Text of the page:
A bull spread is an optimistic options strategy used when the investor expects a moderate rise in the price of the underlying asset. Bull spreads come in two types: bull call spreads, which use call options, and bull put spreads, which use put options. Bull spreads involve simultaneously buying and selling options with the same expiration date on the same asset, but at different strike prices. Bull spreads achieve maximum profit if the underlying asset closes at or above the higher strike price.
Types of bull spread
Bull call spread
Bear call spread
Bull Call Spread
A bull call spread can be constructed by buying a call option with a lower strike price while simultaneously selling a call option with a higher strike price, on the same underlying security, expiring on the same date.
Suppose the XYZ stock is trading at Rs 32 and the option contract lot size is 100. A trader enters a bull call spread by buying ITM call at $30 for Rs 300 and writing an OTM call at Rs 35 for Rs 100. The net investment required for the spread is Rs 200.
Suppose the stock price of XYZ begins to rise and closes at Rs 36 on the expiration date. Both options expire in-the-money, with the Rs 30 long call having an intrinsic value of $600 and the Rs 35 short call having an intrinsic value of Rs 100. This means that the spread is now worth $500 at expiration and the net profit is Rs 300.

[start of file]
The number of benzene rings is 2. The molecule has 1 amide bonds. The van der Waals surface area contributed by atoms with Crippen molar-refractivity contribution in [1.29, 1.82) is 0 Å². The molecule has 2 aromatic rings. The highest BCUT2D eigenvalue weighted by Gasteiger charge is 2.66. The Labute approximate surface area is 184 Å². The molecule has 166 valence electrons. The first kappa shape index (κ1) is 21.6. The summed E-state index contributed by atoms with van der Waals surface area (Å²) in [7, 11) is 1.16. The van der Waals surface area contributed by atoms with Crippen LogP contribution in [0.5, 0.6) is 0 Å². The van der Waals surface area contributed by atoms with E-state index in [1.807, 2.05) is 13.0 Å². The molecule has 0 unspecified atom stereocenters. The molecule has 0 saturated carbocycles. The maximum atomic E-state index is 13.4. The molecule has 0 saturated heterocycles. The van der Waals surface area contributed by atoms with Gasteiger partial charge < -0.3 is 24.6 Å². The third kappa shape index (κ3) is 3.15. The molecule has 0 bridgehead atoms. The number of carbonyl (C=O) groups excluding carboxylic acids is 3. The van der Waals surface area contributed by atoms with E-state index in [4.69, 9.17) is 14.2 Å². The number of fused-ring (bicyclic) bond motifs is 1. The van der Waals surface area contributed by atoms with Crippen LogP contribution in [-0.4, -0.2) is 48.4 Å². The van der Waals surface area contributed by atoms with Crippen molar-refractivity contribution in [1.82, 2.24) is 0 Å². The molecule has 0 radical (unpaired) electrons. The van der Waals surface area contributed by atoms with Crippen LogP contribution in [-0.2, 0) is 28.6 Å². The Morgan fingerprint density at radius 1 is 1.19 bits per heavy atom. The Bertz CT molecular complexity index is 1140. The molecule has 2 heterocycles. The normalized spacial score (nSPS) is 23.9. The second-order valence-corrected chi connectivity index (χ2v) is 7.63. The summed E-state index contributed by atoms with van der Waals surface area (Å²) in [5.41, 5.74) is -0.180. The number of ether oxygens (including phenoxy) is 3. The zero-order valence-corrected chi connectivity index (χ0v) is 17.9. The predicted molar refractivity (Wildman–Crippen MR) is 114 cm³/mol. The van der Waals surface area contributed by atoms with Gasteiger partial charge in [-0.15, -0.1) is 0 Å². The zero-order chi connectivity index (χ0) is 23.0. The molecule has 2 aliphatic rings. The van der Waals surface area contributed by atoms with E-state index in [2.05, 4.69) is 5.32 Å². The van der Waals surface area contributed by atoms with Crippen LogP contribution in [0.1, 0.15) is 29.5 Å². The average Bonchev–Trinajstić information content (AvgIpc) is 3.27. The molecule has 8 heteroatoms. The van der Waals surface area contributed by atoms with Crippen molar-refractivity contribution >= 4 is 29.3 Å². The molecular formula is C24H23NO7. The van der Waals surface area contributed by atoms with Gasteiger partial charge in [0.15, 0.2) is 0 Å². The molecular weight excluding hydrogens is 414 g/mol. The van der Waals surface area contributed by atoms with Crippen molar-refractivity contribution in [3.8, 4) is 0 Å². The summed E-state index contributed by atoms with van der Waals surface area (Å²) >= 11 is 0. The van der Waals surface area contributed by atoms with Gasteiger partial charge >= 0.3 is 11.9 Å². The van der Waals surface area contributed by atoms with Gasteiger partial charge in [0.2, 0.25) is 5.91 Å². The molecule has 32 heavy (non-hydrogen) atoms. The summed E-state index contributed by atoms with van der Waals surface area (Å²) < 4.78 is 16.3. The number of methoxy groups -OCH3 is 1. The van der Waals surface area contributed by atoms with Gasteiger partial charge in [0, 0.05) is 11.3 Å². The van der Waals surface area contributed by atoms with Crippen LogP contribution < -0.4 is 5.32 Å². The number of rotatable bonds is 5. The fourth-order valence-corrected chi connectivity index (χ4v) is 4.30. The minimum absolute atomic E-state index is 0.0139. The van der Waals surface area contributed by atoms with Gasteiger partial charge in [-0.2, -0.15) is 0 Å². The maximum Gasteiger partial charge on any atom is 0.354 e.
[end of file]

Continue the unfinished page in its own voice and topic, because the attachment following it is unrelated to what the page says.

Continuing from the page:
If the price of XYZ had declined to Rs 29, both options expire worthless. The trader will lose his entire investment of Rs 200 which is also his maximum possible loss.
Bull Put Spread
Bull put spread can be constructed by buying a put option with lower strike price and simultaneously selling higher strike put option on the same underlying stock, expiring on the same date.
Suppose the XYZ stock trading at Rs 33. A trader enters a bull put spread by buying OTM put at Rs 30 for Rs 100 and writing ITM put at Rs 35 for Rs 300. The trader receives a net credit of Rs 200 while entering the spread position.
Suppose the stock price of XYZ begins to rise and closes at Rs 36 on the expiration date. Both options expire worthless and the option trader keeps the entire credit of Rs 200 as profit, which is also the maximum profit possible.
If the price of XYZ is declined to Rs 29, both options expire in-the-money with the long call having an intrinsic value of Rs 100 and the short call having an intrinsic value of Rs 600. This means that the spread is now worth a negative Rs 500 at expiration. Since the trader had received a credit of Rs 200 when he entered the spread, his net loss comes to Rs 300. This is also his maximum possible loss.